Even if NHTSA does not develop a more cost-effective alternative, Congress and the public deserve an accurate assessment of the likely benefits and costs of the proposed rule. An accurate assessment of benefits would(1) acknowledge that benefits to blind and vision-impaired individuals are just a fraction of the figure in the preliminary RIA, (2) recognize that there are no benefits to pedalcyclists at the speeds covered by the regulation, and (3) base any benefit estimates for people with normal vision on research that identifies the causes of hybrid vehicle collisions with such individuals.
Profits gained from overdraft protection have been used by banks to expand services and accessibility for customers both rich and poor, and limiting overdraft protection may threaten many of the benefits that it makes possible.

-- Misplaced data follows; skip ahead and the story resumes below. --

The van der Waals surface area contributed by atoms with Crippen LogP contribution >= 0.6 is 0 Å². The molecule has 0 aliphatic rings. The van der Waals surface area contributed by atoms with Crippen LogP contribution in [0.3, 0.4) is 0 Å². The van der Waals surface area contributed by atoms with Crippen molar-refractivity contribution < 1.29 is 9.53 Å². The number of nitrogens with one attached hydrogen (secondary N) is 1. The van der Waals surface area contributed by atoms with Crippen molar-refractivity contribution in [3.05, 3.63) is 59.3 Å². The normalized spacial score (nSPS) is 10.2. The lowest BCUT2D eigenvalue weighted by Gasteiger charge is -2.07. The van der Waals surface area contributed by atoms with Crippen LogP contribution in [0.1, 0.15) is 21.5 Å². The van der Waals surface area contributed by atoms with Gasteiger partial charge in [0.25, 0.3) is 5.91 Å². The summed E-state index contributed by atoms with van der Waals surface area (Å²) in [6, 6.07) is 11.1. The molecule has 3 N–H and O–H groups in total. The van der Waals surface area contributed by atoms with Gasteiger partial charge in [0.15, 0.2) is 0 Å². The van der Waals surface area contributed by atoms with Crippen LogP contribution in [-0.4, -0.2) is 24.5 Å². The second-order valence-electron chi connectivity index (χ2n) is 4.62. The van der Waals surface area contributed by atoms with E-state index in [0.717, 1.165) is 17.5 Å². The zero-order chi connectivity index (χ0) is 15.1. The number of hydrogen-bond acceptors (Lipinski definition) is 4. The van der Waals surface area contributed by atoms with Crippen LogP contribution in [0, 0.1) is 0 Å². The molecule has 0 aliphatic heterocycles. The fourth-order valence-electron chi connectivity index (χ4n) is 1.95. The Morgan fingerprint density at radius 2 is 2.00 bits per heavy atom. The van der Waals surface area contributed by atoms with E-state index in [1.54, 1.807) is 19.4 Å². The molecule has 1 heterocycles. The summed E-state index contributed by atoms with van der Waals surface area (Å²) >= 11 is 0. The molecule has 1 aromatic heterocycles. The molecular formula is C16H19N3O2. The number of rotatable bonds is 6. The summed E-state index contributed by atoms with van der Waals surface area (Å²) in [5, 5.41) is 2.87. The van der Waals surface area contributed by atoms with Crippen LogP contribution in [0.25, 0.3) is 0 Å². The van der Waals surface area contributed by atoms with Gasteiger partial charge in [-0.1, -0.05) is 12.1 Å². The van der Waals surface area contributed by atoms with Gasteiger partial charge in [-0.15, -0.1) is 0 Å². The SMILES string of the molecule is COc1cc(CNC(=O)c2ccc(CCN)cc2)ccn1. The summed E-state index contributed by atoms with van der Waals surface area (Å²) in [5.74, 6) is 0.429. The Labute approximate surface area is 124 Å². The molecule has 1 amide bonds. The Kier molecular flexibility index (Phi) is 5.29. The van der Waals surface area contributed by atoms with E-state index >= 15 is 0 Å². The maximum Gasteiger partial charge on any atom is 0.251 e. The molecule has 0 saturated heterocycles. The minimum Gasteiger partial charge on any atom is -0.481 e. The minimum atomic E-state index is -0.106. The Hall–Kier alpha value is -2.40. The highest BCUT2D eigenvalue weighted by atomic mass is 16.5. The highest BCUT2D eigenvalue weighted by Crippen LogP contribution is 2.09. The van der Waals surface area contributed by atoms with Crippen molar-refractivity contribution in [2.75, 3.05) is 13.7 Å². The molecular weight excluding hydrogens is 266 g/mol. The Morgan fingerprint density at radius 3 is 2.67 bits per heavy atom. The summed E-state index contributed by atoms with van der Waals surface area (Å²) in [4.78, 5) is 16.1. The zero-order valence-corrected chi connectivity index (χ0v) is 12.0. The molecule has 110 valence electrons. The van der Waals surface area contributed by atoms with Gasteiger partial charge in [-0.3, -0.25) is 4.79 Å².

The Office of Management and Budget (OMB) has requested comment on the 2012 Draft Report to Congress on the Benefits and Costs of Federal Regulations and Unfunded Mandates on State, Local and Tribal Entities (hereafter referred to as “the OMB report”). This comment has been produced by Richard A. Williams, Ph.D., of the Mercatus Center at George Mason University, an education, research, and outreach organization that works with scholars, policy experts, and government officials to bridge academic theory and real-world practice.
Richard Williams testified before the House Committee on the Judiciary, Subcommittee on Courts, Commercial and Administrative Law on how effective regulatory reform has been under the Obama Administration.